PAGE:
HC Deb 20 April 1989 vol 151 cc452-3
7. Mr. Ron Brown

To ask the Secretary of State for Northern Ireland how many people in Northern Ireland have lost their lives as a result of sectarian activity over the past 20 years.

Mr. Tom King

It is not possible to define exactly how many killings were specifically sectarian. However, since 1969, some 2,750 people have been killed as a result of the security situation in Nothern Ireland, including 1,900 civilians.

Mr. Brown

While terrorism, including state terrorism, must be condemned, surely it is time that a Bill of Rights was introduced in Northern Ireland. Otherwise I fear that shootings and bombings will continue. Does the Secretary of State have a view on that? Does he agree that there should be a Bill of Rights? Will he introduce a process of consultation with local communities in Northern Ireland, whether they are Catholic or Protestant? Will he do something politically to solve the tragedy of the North?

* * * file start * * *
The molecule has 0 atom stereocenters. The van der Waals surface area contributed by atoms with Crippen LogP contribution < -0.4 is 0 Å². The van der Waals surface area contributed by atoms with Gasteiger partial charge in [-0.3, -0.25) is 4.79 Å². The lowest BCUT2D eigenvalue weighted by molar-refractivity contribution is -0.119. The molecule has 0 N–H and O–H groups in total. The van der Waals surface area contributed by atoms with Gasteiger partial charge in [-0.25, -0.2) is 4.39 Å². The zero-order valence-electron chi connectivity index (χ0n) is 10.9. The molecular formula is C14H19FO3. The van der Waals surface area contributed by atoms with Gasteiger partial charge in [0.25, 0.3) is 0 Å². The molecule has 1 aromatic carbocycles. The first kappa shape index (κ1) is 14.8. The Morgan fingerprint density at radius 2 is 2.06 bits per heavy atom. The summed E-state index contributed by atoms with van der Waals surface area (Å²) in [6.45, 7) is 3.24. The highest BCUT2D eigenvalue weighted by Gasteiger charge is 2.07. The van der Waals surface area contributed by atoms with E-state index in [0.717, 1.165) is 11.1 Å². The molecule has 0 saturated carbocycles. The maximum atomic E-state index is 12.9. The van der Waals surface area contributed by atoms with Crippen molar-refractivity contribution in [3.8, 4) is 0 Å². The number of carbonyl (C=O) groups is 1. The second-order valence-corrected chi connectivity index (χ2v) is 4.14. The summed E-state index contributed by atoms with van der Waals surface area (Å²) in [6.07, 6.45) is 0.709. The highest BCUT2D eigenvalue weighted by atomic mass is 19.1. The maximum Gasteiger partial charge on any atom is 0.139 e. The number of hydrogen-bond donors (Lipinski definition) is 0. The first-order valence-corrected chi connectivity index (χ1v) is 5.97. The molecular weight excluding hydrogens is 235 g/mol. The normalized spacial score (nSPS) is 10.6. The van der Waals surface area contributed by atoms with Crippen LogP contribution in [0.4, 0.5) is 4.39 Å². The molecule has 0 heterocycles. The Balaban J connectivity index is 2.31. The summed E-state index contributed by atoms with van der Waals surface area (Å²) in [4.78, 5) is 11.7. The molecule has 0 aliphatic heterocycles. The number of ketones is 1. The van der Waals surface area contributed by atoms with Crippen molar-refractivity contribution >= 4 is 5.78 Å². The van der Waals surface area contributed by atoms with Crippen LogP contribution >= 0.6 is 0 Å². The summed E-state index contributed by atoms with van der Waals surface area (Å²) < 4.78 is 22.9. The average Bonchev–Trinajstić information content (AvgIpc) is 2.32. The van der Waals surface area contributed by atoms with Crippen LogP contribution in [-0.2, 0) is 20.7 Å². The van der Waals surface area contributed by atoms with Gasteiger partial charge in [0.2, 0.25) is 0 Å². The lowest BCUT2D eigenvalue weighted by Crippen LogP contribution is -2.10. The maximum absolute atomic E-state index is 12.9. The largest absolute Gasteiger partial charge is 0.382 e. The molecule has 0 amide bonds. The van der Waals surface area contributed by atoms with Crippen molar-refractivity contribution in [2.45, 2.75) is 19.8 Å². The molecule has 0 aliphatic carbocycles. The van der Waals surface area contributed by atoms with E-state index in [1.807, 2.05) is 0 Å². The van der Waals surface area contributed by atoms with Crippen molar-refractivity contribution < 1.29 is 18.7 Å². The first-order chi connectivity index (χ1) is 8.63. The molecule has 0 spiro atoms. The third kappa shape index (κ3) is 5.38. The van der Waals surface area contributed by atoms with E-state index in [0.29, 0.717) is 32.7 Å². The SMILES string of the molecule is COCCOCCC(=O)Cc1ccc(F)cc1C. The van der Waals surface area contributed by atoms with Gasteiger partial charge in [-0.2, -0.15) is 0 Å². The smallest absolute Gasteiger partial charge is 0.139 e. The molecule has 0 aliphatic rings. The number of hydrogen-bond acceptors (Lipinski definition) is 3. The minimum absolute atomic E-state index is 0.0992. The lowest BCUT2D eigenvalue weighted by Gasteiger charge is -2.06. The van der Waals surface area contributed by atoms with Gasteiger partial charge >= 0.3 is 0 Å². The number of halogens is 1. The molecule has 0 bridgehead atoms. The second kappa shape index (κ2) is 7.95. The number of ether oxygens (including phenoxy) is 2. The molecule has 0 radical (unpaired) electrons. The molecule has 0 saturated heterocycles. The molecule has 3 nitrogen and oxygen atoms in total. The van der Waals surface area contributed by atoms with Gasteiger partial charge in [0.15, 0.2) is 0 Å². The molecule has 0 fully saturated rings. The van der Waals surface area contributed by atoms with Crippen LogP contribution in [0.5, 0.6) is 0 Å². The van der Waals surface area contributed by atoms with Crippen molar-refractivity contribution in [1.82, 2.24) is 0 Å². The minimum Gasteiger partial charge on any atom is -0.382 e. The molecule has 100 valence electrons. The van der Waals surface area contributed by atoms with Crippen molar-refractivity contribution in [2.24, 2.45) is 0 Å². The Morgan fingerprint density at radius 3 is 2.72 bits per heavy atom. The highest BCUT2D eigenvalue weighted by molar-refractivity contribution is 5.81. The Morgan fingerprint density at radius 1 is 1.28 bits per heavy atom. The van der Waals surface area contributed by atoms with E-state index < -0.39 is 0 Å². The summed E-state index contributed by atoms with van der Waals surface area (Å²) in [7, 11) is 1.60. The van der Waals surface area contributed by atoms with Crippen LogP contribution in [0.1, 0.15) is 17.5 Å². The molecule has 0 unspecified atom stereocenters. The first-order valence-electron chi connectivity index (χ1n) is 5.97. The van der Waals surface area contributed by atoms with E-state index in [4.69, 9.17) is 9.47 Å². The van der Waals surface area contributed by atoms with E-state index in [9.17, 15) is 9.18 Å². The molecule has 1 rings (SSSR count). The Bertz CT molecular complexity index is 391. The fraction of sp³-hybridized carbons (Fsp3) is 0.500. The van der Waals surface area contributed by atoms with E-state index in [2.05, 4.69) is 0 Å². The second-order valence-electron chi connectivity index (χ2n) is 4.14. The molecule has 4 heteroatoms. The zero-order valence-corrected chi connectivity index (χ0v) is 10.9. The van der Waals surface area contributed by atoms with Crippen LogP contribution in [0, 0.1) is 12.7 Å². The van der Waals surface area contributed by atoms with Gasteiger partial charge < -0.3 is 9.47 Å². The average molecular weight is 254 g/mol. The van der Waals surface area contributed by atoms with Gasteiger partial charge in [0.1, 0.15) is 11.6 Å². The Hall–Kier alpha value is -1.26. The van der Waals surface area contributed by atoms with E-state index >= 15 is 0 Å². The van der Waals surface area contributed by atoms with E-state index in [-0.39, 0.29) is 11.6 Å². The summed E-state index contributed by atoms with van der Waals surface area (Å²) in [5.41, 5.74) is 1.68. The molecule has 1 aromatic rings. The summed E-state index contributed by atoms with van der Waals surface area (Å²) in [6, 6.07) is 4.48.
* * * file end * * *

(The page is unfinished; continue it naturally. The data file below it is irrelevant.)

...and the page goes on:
Mr. King

Clearly, the figures I gave are an appalling catalogue of human tragedy over the past 20 years. It is against that background that we have sought to address the situation by adopting a determined and positive security policy and by addressing other problems and difficulties—not least those in the social area—that might help achieve the equality of opportunity and the fairness that are relevant to those problems.

Mr. Ian Bruce

Does my right hon. Friend agree that one of the successes of terrorism in Northern Ireland was to destroy the confidence we have in local and regional government there? Does he agree that one way of stopping sectarian killings would be to ensure a secure form of government in the Province? Has my right hon. Friend received any positive suggestions from Unionist politicians in particular about how matters should proceed, so that those politicians may assume full responsibility for governing the Province?

Mr. King

At this stage we have received very little response. I have made it clear that we wish to know the views of elected representatives within Northern Ireland on the way in which its affairs can best be handled in future. However, while there is an abundance of opinions in Northern Ireland about what the people there are against, it is extremely difficult to find out what they are in favour of.

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